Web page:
But if the channel be not a close pipe or tunnel, kept always full, but an open canal or river; then the velocity in all parts of the section will not be the same, because the velocity towards the bottom and sides will be diminished by the friction against the bed or channel, and therefore a medium among the three ought to be taken. So, if the velocity at the top be 100 feet per minute,

that at the bottom


and that at the sides


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3) 210 sum:

dividing their sum by 3, gives 70 for the mean velocity, which is to be multiplid by the section, to give the quantity discharged in a minute.


337. The Velocity with which a Fluid Runs out by a Hole in the Bottom or Side of a Vessel, is Equal to that which is Generated by Gravity through the Height of the Water above the Hole; that is, the Velocity of a Heavy Body acquired by Falling freely through the Height AB.


DIVIDE the altitude AB into a great number of very small parts, each being 1, their number a, or a the altitude


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Now, by prop. 61, the pressure of the fluid against the whole B, by which the motion is generated, is equal to the weight of the column of fluid above it, that is, the column whose height is AB or a, and base the area of the hole B. Therefore the pressure on the hole, or small part of the fluid 1, is to its weight, or the natural force of gravity, as a to 1. But, by art, 28, the velocities generated in the same body in any time, are as those forces; and because gravity generates the velocity 2 in descending through the small space 1, therefore 1: a:: 2 : 2a, the velocity generated by the pressure of the column of fluid in the same time. But 2a is also, by corol. 1, prop. 6, the velocity generated by gravity in descending through a or AB. That is, the velocity of the issuing water, is equal to that which is acquired by a body in falling through the height AB.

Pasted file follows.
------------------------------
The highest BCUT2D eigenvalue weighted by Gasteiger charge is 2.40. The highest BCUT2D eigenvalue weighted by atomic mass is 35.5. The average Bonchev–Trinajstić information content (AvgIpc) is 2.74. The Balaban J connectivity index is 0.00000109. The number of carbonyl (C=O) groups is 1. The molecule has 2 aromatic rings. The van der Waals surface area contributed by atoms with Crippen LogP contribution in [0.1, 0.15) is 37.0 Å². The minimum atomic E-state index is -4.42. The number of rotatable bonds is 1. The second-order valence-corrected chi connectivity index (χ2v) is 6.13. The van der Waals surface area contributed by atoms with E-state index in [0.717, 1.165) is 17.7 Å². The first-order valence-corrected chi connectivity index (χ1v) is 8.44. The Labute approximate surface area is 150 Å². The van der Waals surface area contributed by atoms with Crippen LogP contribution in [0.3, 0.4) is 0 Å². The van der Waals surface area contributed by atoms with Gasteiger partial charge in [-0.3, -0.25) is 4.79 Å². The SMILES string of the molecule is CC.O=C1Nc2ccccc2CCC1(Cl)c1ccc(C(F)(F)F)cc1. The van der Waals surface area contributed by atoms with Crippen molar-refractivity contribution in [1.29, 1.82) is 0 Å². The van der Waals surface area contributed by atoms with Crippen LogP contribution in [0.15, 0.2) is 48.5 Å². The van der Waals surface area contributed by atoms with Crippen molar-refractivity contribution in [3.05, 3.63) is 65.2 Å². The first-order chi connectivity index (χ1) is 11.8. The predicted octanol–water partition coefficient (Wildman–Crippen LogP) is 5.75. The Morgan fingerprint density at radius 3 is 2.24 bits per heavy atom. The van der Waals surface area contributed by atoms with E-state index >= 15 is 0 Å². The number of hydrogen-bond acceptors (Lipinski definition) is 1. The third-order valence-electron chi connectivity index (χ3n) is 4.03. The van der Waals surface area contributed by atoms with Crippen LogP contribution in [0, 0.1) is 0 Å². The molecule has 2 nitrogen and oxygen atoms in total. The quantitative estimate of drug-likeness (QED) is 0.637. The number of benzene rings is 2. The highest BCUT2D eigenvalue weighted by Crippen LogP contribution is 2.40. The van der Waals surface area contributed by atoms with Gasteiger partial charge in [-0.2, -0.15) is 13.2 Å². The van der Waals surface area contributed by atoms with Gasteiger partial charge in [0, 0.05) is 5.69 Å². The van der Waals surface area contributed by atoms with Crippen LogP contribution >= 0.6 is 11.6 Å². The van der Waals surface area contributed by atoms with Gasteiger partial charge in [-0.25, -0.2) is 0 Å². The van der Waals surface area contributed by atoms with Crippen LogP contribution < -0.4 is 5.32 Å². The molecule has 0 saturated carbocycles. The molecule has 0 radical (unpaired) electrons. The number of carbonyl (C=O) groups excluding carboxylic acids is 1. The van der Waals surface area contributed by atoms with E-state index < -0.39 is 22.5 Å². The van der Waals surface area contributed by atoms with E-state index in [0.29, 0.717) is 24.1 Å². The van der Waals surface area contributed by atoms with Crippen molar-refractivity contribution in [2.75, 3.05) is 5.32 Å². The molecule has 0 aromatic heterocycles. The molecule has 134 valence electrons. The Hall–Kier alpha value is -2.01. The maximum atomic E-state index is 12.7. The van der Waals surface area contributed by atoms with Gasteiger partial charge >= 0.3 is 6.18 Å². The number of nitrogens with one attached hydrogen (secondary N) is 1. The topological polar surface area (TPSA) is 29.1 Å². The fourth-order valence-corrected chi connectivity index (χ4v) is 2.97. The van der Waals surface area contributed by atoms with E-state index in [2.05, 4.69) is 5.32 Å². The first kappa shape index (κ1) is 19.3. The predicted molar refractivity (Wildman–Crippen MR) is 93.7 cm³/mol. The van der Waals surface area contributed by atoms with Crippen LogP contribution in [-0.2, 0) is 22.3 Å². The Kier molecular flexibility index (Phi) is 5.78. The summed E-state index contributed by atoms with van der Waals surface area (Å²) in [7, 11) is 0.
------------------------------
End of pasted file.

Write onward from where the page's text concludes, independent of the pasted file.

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The same otherwise.

Because the momenta, or quantities of motion generated in two given bodies, by the same force, acting during the same or an equal time, are equal. And as the force in this case, is the weight of the superincumbent column of the fluid over the hole. Let the one body to be moved, be that column itself, expressed by ah, where a denotes the altitude AB, and h the area of the hole; and the other body is the column of the fluid that runs out uniformly in one second suppose, with the middle or medium velocity of that interval of time, which is hv, if v be the whole velocity required. Then the mass hv, with the velocity v, gives the quantity of motion hv X v or hv, generated in one second, in the spouting water: also 2g, or 321 feet, is the velocity generated in the mass aħ during the same interval of one second; consequently ah X 2g, or 2ahg, is the motion generated in the column al in the same time of one second. But as these two momenta must be equal, this gives hv2=2ahg: hence then v2= 4ag, and v = 2ag, for the value of the velocity sought: which therefore is exactly the same as the velocity generated by the gravity in falling through the space a, or the whole height of the fluid.*

For example, if the fluid were air, of the whole height of the atmosphere, supposed uniform, which is about 51 miles, or 27720 feet a. Then 2/ag 1335 feet the velocity, that is, the velocity with which common air would rush into a vacuum.

2✓✓/27720×16 1

338. Corol. 1. The velocity, and quantity run out, at dif-
ferent depths, are as the square roots of the depths. For the
velocity acquired in falling through AB, is as

339. Corol. 2. The fluid spouts out with the same veloci-
ty, whether it be downward or upward, or sideways; because
the pressure of fluids is the same in all directions, at the
same depth. And therefore, if an adjutage be turned up-
ward, the jet will ascend to the height of the surface of the
water in the vessel. And this is confirmed by experience,
by which it is found that jets really ascend nearly to the

* In this investigation the author uses the whole momentum ah × 2g which is
generated in one second by the gravity of the mass ah; but he does not use the
whole momentum hvv which is also generated by the same force in the same
time, instead of which he uses only half the latter momentum; on this account
his solution appears to me to be erroneous. The two momenta ah X 2g and hv
Xv produced in one second by the same force ought to be equal, which gives v
=2ag, instead of the equation 3-4ag as found by Dr. Hutton.